The strange events increase, growing more violent and more dependant on special effects. Joe and the gang realize, thanks to purloined evidence from the teacher’s storage locker, that the creature they see only dimly in the footage from their wrecked camera is the prisoner of the military, an alien crash-landed on Earth in the 1950s and held prisoner ever since. As the Air Force evacuates the town and steps up its attempts to recapture the alien, Joe embarks on a mission to save Alice from its subterranean lair.
The resolutions to both stories will feel familiar to anyone who grew up with Spielberg’s films and their legions of reruns on cable. Joe’s empathy allows him to reach an entente with the monstrous alien, saving Alice’s life even while the arrogance of the adults around them cements their downfall. The kids’ fathers reconcile their differences in short order (too short, really, given their source) and the alien gets to go home thanks to a spaceship cobbled together from all those stolen appliances.
The film’s getting a lot of press about Abrams paying “homage” to Spielberg’s 80s work, but the combined effect doesn’t feel so much like tribute as parenthetical citation. A nod to Close Encounters of the Third Kind here, an oblique reference to Jaws there, and of course a tureen full of The Goonies (of which Spielberg was Executive Producer, possibly a nebulous title except the film bears so many of his hallmarks). Yet all the little details don’t serve to move the story or the characters forward but instead hang from it like tinsel. Scenes drag on or fall short before reaching their payoff, and often hammy acting by the kids only compounds the problem.
The first act, past the lovely prologue involving the funeral of Joe’s mother, goes on much longer than it should, and falls short of establishing the children’s’ personalities before the creature is set loose. The second act, by comparison, contains most of the suspense but often feels disorganized and uncertain of its priorities. For as much as Abrams is willing to pause action to let his characters breathe – and he does in a heartbreaking sequence involving Alice and Joe watching home movies of Joe’s mother – the action when it happens fails to engage on anything but the most superficial level. He also relies on too many tropes he’s used before: the contraband film strip, the underground bunkers, the renegade scientists all recall Lost too much by half, and not in a way that invites favorable comparison.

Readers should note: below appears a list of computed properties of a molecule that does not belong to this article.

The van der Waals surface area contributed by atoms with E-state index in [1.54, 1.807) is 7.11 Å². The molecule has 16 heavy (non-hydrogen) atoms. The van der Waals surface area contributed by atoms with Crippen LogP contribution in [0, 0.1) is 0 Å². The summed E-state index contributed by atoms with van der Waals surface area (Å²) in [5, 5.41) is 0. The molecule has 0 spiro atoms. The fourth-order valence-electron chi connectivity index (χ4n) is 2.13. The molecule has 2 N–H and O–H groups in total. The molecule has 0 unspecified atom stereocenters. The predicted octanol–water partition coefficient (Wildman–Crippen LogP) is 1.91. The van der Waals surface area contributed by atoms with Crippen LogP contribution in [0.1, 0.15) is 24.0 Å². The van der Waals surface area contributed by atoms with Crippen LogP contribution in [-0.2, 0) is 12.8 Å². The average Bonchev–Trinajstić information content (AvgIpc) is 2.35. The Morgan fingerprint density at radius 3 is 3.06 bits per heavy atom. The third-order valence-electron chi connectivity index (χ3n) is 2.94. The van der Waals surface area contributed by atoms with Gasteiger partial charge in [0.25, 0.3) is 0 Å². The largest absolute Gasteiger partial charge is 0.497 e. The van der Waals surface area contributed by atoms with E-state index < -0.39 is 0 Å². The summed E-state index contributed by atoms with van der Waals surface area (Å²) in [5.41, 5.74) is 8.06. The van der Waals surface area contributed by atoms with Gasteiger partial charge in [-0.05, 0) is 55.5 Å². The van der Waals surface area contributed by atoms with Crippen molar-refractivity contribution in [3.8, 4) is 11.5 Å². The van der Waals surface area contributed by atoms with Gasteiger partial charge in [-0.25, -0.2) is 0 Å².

For as good as Courtney and Fanning are, less so are Riley Griffiths and Ryan Lee as Charles the filmmaker and Cary the pyromaniac. But their characters are little more than stock types, meant to occupy space and provide comic relief, as are Gabriel Basso and Zach Mills as the gang’s third string. Emmerich is a sublime character actor who deserves better roles than Nelec, a villain who would twirl his mustache if he had one.
The ending is about what you ‘d expect, sentimental and superficially brave without excpecting any real emotional engagement from the audience. Spielberg’s films, after all, always made sure their stories ended tidily for everyone, character and viewer alike. Actually, this time the audience can stick around to see Charles’ completed zombie saga in all its goofy, patchwork glory. At several minutes in length it’s a nice after-dinner mint for the rest of the film, even if it’s maybe not as charming as Abrams and Spielberg think.
- Michael Kabel